February 2021 2 posts

Backblaze B2 Data Corruption Bug

Friday, February 26, 2021


Over many years of faithfully trusting my offsite backups (almost 10 TB) to Backblaze B2, questioning its data integrity never really crossed my mind. It was simply inconceivable that such a widely-used data storage service could possibly return corrupted data. After all, correctly storing and returning data is basically the entire premise of B2, and yet, here we are…

This is the story of how, for an unknown (to me) amount of time, Backblaze B2 returned corrupted data for a small fraction of my files, preventing a successful restore. Luckily, I did not find out this hard fact during disaster recovery.

TL;DR: Backblaze B2 had a data corruption bug that would cause it to return corrupted data for an unknown amount of time, but at least 23 days according to publicly known reports.

Duplicacy

I use Duplicacy to back up my data to Backblaze B2. Duplicacy is an officially recommend B2 client; see the B2 Integrations page. A quick summary of the relevant bits: Duplicacy performs incremental, deduplicated, and encrypted backups by producing chunks from the original files and storing those chunks into B2. Chunks are represented in B2 as files of around 1-10MB each.

In the past, I had periodically run duplicacy check -a to verify that every chunk exists, but this does not verify their contents. Downloading data from B2 is relatively costly ($100 for the 10 TB), and I figured that if my data made it to B2, it was probably fine…

A few days ago, I decided it was time to perform a full verification of my backup data just to be safe. After downloading a whole lot of data and verifying their bits (and racking up a B2 bill in the process), Duplicacy reported a bunch of failures like this:

$ duplicacy check -r 265 -chunks -threads 32 -persist
...
Failed to decrypt the chunk aec070645fe53ee3b3763059376134f058cc337247c978add178b6ccdfb0019f: cipher: message authentication failed; retrying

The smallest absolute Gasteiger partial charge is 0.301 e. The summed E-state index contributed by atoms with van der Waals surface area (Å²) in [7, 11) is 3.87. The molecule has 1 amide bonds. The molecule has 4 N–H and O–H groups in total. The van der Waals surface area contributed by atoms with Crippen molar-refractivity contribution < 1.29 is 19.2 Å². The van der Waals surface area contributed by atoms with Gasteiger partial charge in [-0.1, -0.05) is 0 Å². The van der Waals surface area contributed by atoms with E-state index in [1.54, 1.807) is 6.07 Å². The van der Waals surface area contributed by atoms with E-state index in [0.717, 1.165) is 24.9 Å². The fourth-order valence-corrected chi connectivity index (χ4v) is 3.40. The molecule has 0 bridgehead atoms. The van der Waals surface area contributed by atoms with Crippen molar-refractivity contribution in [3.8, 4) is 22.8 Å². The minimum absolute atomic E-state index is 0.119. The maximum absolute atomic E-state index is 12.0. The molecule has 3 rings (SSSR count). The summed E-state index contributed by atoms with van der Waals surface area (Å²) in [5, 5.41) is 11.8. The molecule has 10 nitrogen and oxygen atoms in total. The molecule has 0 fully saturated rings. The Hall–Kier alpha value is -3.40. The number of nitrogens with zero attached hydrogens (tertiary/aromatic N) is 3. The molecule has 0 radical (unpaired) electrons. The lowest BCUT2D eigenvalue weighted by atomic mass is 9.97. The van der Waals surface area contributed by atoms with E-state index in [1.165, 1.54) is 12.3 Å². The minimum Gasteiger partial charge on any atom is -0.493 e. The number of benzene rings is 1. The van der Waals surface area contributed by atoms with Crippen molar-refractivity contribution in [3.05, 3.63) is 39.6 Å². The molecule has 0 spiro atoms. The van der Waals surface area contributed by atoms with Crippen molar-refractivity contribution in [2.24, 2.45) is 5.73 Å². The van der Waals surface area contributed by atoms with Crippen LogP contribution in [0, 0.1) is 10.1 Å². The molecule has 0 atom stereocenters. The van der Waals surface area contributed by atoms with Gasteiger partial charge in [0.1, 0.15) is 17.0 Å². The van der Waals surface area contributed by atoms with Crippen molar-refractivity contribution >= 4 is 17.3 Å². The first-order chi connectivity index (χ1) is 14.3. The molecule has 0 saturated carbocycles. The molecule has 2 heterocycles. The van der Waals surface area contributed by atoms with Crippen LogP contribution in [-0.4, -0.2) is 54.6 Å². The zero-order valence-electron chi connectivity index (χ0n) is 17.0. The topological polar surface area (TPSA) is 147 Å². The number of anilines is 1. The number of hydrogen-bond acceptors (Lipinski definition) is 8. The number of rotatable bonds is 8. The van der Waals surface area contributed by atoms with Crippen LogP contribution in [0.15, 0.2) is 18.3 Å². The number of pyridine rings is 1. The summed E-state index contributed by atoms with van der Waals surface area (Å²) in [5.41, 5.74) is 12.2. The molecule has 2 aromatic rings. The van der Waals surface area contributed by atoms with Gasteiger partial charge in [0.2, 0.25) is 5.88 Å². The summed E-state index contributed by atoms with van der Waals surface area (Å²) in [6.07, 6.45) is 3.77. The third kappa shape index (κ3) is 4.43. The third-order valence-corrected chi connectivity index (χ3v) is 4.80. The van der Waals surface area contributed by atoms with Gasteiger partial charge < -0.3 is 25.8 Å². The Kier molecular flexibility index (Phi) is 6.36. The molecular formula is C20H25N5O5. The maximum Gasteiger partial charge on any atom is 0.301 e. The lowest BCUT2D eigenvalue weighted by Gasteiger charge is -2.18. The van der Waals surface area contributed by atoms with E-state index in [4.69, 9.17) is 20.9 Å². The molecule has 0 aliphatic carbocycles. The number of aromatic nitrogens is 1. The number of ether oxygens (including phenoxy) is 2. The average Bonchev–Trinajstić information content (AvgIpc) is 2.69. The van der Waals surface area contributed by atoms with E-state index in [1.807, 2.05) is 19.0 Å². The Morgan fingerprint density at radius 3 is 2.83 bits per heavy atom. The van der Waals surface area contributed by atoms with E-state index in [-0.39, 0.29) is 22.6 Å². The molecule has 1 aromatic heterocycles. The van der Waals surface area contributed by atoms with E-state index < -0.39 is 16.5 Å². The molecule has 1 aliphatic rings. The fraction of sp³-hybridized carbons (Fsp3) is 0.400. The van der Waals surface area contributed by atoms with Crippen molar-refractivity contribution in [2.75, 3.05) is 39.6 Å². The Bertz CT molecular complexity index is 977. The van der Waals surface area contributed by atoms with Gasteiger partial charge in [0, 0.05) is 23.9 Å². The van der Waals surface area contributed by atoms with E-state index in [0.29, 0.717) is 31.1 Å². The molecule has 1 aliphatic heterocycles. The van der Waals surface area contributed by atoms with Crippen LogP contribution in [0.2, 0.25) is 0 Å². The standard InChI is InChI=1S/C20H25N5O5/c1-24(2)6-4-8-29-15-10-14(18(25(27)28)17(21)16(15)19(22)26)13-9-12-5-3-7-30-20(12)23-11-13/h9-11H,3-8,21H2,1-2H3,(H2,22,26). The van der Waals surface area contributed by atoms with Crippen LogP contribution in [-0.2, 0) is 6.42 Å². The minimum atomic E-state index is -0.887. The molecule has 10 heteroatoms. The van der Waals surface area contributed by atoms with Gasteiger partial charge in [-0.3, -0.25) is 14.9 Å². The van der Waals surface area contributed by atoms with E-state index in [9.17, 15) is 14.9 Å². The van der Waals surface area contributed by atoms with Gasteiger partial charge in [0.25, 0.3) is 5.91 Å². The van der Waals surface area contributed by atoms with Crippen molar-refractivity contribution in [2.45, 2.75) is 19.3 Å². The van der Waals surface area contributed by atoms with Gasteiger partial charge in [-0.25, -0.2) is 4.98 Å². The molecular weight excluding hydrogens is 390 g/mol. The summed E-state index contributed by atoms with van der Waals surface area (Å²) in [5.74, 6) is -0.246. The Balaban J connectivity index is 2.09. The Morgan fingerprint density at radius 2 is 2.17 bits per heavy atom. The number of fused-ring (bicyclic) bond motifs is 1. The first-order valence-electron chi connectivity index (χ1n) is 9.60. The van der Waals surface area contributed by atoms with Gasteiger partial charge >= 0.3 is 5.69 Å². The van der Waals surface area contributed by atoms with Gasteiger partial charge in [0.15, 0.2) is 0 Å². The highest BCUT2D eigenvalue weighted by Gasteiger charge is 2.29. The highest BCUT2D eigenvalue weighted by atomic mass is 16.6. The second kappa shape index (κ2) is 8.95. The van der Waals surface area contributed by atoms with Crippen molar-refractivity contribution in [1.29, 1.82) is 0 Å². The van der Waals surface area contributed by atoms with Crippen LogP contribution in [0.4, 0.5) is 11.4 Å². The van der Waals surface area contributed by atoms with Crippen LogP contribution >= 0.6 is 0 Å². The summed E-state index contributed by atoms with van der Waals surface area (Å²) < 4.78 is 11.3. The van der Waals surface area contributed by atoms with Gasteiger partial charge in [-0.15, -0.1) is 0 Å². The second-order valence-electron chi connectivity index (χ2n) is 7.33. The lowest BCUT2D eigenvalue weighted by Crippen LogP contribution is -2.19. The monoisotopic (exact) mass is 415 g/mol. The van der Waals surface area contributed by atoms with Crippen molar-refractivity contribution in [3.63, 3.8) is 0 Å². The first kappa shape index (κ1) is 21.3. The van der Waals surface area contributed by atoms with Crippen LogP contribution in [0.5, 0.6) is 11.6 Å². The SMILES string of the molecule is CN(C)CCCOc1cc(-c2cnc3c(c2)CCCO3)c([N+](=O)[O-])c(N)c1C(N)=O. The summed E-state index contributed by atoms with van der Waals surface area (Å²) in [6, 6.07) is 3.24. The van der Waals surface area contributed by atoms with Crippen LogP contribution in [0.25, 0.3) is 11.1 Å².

Failed to decrypt the chunk aec070645fe53ee3b3763059376134f058cc337247c978add178b6ccdfb0019f: cipher: message authentication failed
...
42 out of 1405935 chunks are corrupted

Duplicacy writes a MAC into each chunk, and the error message tells us that the MAC doesn’t match the chunk’s contents. Somewhere along the pipeline, some bits have changed.

I then noticed a very odd behavior: if I attempted to verify just those 42 corrupted chunks, a few more would successfully verify, and if I ran it again a few more would verify, and so on, until after about 20 tries, 38 of the 42 corrupt chunks eventually returned as verified. Duplicacy tries each chunk 4 times before giving up, so 4 chunks in my backup set still had yet to be successfully verified even after trying to download them 80 times.

I made a post on the Duplicacy forum as I was certain I must have been doing something wrong, or perhaps Duplicacy was buggy. Gilbert, the developer (who is very helpful, by the way), suggested it might be memory corruption and asked that I try again without -threads 32 and to try a different machine. I did so… with the same results.

Backblaze B2

Here’s where it gets interesting with respect to B2. Before proceeding, here’s a little background on Duplicacy and B2:

  • B2’s b2_upload_file API accepts a client-computed SHA1 hash of the file, and it will reject uploads received with a mismatched hash. This should prevent corrupted data from being written to B2 in the first place, unless of course the corruption happens before the client computes the SHA1.
  • Duplicacy always provides this SHA1 on uploads.
  • Upon download, aside from the file contents, B2 also returns the SHA1 that was originally supplied.
  • The official B2 CLI tool checks the hash after download and throws an error if verification fails
  • Duplicacy does not check the B2 hash on download, but instead checks its own MAC inside the file, which in this case serves the same function: rejection of corrupted downloads.

I took the list of 38 corrupted-but-later-verified chunks and used the B2 CLI to try to download each chunk one by one. Most of them failed to download and the CLI tool reported sha1 checksum mismatch — which should never happen, as this indicates data corruption somewhere between B2’s successful acceptance of the upload and the post-download hash verification on the client — but 3/38 downloaded successfully.

Even more alarmingly, I even managed to find a chunk that flip-flopped between sha1 checksum mismatch and successful download within seconds of each other:

[user@host duplicacy]$ b2 download-file-by-name [bucket-name] chunks/b5bb9d8014a0f9b1d61e21e796d78dccdf1352f23cd32812f4850b878ae4944c 1
1: 100%|███████████████████████████████████| 3.27M/3.27M [00:00<00:00, 44.9MB/s]
ConsoleTool command error
Traceback (most recent call last):
  File "b2/console_tool.py", line 1521, in run_command
  File "b2/console_tool.py", line 690, in run
  File "logfury/v0_1/trace_call.py", line 84, in wrapper
  File "b2sdk/bucket.py", line 170, in download_file_by_name
  File "logfury/v0_1/trace_call.py", line 84, in wrapper
  File "b2sdk/transfer/inbound/download_manager.py", line 122, in download_file_from_url
  File "b2sdk/transfer/inbound/download_manager.py", line 134, in _validate_download